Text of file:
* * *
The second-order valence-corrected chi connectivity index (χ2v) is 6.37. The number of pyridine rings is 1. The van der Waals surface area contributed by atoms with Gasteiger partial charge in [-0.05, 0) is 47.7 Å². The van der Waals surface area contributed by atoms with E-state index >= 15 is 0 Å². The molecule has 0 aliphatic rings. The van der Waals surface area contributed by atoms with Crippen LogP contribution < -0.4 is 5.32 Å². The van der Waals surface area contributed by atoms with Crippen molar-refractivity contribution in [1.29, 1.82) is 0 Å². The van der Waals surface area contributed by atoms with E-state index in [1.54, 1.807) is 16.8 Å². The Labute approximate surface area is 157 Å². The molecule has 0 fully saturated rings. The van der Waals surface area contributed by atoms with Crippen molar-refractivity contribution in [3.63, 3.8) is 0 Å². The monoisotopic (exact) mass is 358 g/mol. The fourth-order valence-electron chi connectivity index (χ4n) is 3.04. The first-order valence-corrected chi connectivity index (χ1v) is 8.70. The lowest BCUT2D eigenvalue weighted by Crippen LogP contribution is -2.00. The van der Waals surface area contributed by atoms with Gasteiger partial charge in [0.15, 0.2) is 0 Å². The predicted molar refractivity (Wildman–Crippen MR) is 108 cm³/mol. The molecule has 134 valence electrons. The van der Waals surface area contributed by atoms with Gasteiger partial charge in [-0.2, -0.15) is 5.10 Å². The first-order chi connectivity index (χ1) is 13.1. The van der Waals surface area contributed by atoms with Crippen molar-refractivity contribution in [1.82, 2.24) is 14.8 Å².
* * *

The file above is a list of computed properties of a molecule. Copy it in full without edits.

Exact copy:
The second-order valence-corrected chi connectivity index (χ2v) is 6.37. The number of pyridine rings is 1. The van der Waals surface area contributed by atoms with Gasteiger partial charge in [-0.05, 0) is 47.7 Å². The van der Waals surface area contributed by atoms with E-state index >= 15 is 0 Å². The molecule has 0 aliphatic rings. The van der Waals surface area contributed by atoms with Crippen LogP contribution < -0.4 is 5.32 Å². The van der Waals surface area contributed by atoms with Crippen molar-refractivity contribution in [1.29, 1.82) is 0 Å². The van der Waals surface area contributed by atoms with E-state index in [1.54, 1.807) is 16.8 Å². The Labute approximate surface area is 157 Å². The molecule has 0 fully saturated rings. The van der Waals surface area contributed by atoms with Crippen molar-refractivity contribution in [3.63, 3.8) is 0 Å². The monoisotopic (exact) mass is 358 g/mol. The fourth-order valence-electron chi connectivity index (χ4n) is 3.04. The first-order valence-corrected chi connectivity index (χ1v) is 8.70. The lowest BCUT2D eigenvalue weighted by Crippen LogP contribution is -2.00. The van der Waals surface area contributed by atoms with Gasteiger partial charge in [0.15, 0.2) is 0 Å². The predicted molar refractivity (Wildman–Crippen MR) is 108 cm³/mol. The molecule has 134 valence electrons. The van der Waals surface area contributed by atoms with Gasteiger partial charge in [-0.2, -0.15) is 5.10 Å². The first-order chi connectivity index (χ1) is 13.1. The van der Waals surface area contributed by atoms with Crippen molar-refractivity contribution in [1.82, 2.24) is 14.8 Å².